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The Father of Physics and Astronomy
Galileo was born in Pisa in February, 1564. He was the oldest of six children. His mother was called Giulia and his father was a musician called Vincenzo. The family surname was Galilei.
The family had chosen their surname Galilei two hundred years earlier in the late 1300s in honour of their well-known ancestor called Galileo Bonaiuti - who was a medical doctor in Florence. It could be that Galileo was named in honour of his ancestor.
This means that Galileo's first name was the same as his surname! An equivalent in English would be William Williams, Robert Roberts, etc.
How intriguing that, in the same family, two people named Galileo were brilliant scientists! There must have been something in the name and in the family blood!
Above: some drawings of the moon's phases, by Galileo.
Galileo had a Christian education and considered becoming a priest but instead he went to Pisa University to study Medicine. However, he decided that he did not wish to become a doctor and instead he chose to study mathematics.
In 1591, Galileo became a teacher of Geometry and Astronomy at the University of Padua (Padova in Italian). During this period, he made lots of very important scientific discoveries. For example, he made a telescope to observe the sky and he discovered the moons of Jupiter. That is why the moons of Jupiter are named 'the Galilean satellites.'
Originally, Galileo named the four moons of Jupiter
'the Medicean satellites' in honour of his patron, the Grand Duke of Tuscany, who belonged to the De' Medici family.
Galileo also observed the planets Venus, Saturn and Neptune, sunspots, the moon's craters and mountains, comets, the tides of the sea, the Milky Way and other distant stars.
He made calculations about the speed of light and the weight of air.
In 1623, he published a book about his theories and observations. This book is called The Assayer (Il Saggiatore in Italian.)
Galileo also made a microscope, thermometer and a pendulum clock. He liked to conduct experiments, especially to observe the movement of objects. It is said that he would drop objects of varying weight from the Leaning Tower of Pisa in order to observe the speed of their fall and to prove that those that fall more slowly do so due to air resistance.
In Italian the leaning tower is called la Torre Pendente di Pisa.
In 1633, Galileo was accused of heresy by the Catholic Church because of his experiments and theories. Galileo's correct theory that the planet Earth moves around the sun was the opposite to the Christian teaching of the time. In those days, it was incorrectly taught that the sun moved around the Earth and that the Earth stood still and was at the centre of the universe!
Galileo was tried by the Catholic Church and found guilty of heresy. He was forced to state publicly that his theory that the planet Earth moved around the sun was untrue, otherwise he faced execution. Then, he was imprisoned (kept under house arrest) in his villa in Florence for the rest of his life. That villa is called Il Gioiello meaning - the jewel.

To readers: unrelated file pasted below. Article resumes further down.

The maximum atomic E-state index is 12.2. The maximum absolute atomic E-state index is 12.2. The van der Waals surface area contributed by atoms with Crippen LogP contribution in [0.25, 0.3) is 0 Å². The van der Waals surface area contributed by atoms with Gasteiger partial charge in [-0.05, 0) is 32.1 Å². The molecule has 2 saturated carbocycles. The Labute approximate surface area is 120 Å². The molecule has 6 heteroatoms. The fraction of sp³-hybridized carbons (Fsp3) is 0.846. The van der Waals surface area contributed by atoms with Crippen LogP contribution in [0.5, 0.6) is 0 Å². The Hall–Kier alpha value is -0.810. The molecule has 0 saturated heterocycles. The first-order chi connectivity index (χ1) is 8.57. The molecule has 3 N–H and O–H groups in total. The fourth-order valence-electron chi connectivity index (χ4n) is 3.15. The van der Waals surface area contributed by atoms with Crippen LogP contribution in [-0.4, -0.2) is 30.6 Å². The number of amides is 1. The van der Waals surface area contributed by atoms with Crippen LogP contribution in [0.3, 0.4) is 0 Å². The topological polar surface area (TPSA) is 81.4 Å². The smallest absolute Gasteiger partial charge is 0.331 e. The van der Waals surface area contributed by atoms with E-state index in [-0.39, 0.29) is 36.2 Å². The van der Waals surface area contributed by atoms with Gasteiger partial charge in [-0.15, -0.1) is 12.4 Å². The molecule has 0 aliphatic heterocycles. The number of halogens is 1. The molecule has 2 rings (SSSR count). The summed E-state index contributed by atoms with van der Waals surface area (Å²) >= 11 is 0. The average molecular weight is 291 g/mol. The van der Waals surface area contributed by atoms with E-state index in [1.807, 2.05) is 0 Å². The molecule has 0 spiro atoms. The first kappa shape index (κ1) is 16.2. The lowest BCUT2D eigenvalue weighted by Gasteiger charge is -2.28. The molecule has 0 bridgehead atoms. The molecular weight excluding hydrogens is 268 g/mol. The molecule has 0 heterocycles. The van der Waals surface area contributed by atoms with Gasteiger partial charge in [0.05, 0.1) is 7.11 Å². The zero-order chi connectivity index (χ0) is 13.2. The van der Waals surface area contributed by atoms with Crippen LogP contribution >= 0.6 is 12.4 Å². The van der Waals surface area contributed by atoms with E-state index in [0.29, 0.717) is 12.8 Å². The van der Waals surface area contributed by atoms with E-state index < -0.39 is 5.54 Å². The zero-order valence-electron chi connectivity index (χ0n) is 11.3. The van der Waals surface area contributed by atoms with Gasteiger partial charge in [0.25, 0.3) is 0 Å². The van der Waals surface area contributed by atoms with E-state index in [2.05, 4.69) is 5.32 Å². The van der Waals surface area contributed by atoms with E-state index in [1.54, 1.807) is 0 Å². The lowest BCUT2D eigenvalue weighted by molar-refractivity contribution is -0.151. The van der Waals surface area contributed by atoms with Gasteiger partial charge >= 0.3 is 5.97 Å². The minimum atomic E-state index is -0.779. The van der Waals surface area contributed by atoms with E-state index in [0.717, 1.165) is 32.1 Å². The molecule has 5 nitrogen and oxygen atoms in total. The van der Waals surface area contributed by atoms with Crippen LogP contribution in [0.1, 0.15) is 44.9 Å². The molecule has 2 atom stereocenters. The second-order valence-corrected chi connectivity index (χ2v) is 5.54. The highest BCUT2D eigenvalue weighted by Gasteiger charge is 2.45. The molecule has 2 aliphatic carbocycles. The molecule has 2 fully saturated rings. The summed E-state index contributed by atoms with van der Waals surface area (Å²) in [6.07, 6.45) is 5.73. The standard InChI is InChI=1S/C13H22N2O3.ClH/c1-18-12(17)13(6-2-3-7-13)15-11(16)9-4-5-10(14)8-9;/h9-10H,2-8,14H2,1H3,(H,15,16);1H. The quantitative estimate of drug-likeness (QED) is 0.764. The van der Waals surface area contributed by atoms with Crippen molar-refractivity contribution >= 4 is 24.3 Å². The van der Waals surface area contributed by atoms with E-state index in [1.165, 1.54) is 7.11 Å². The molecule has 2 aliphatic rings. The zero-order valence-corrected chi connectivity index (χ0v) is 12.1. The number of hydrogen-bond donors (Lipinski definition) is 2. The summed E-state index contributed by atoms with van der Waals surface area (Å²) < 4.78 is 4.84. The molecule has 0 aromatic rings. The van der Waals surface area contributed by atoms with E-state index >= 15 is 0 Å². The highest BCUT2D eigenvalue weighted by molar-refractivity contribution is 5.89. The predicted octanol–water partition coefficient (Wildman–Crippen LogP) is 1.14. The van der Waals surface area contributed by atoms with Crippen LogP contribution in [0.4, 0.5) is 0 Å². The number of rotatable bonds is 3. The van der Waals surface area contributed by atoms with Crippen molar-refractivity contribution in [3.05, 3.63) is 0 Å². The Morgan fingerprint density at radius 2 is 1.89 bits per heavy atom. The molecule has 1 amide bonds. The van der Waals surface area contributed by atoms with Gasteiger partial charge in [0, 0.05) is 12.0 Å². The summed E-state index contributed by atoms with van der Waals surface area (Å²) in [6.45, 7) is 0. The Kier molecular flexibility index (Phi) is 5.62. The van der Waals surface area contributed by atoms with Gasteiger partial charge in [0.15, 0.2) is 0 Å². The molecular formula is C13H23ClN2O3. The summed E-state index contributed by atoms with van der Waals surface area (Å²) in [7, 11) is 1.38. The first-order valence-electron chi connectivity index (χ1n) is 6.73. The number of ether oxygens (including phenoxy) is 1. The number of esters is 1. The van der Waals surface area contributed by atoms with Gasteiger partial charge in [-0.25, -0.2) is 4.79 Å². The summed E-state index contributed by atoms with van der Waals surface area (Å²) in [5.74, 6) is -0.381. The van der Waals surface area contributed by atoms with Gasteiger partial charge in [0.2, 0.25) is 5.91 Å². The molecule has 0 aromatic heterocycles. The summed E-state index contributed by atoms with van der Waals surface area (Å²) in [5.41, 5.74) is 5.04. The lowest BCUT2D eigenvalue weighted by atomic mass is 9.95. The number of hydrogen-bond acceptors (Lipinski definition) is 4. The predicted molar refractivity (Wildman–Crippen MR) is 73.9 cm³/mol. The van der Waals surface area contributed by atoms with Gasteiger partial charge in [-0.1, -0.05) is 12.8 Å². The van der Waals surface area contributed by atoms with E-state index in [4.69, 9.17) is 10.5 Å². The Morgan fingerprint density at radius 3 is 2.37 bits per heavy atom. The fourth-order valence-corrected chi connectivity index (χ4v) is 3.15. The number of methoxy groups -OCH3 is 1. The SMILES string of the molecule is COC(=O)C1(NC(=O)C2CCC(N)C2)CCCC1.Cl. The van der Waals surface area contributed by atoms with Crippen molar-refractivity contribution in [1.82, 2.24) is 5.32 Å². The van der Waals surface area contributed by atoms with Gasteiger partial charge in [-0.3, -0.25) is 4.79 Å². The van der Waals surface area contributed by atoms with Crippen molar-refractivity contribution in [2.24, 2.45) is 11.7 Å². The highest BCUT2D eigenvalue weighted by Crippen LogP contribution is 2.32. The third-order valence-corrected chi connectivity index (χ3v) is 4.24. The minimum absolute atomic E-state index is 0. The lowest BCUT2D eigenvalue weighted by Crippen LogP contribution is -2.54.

During the time of his imprisonment, he continued to study and he wrote some of his most famous work. In fact, he is often called 'The Father of Modern Physics' because of the important scientific work he did whilst imprisoned.
Above is a famous painting by Cristiano Banti depicting part of the trial of Galileo.
Although Galileo never married, he had three children. Two girls and a boy. When the girls were young teenagers, they were sent to live in a convent as nuns. They lived there for the rest of their lives. Galileo felt that he would be unable to find good husbands for them because they had been born out of wedlock. The only option for them was to live a religious life in a convent.
Galileo's oldest child was called Virginia and she was very special. She loved her father dearly.
When she became a nun she chose a new name for herself - Maria Celeste. 'Celeste' means 'heavenly' and 'belonging to the sky'. She chose this name in honour of her father's love of the sky and astronomy.
The villa where her father was kept under house arrest is next door to the convent where she lived. He rented the villa so that they could be close.
Maria Celeste was very intelligent, like her father. She loved to study medicine and made herbal remedies for the sisters of the convent and for her father. She became the convent's pharmacist. It is also believed that she helped her father to write his books and that she wrote hundreds of letters to him.
She died from dysentry at the age of thirty-four. A crater on the planet Venus has been named Maria Celeste in her honour.
Galileo's younger brother - Michelagnolo Galilei (1575-1631) - was also very intelligent. He was a famous musician and composer.
Galileo died at his home in January, 1642. His tomb can be visited in La Basilica di Santa Croce in Florence.
On 31 October, 1992, Pope John Paul II officially apologised to Galileo for how he had been treated by the Catholic Church.
Above is an image of Galileo's tomb. Below is an image of some old Italian bank notes in Lire, depicting Galileo and his work.
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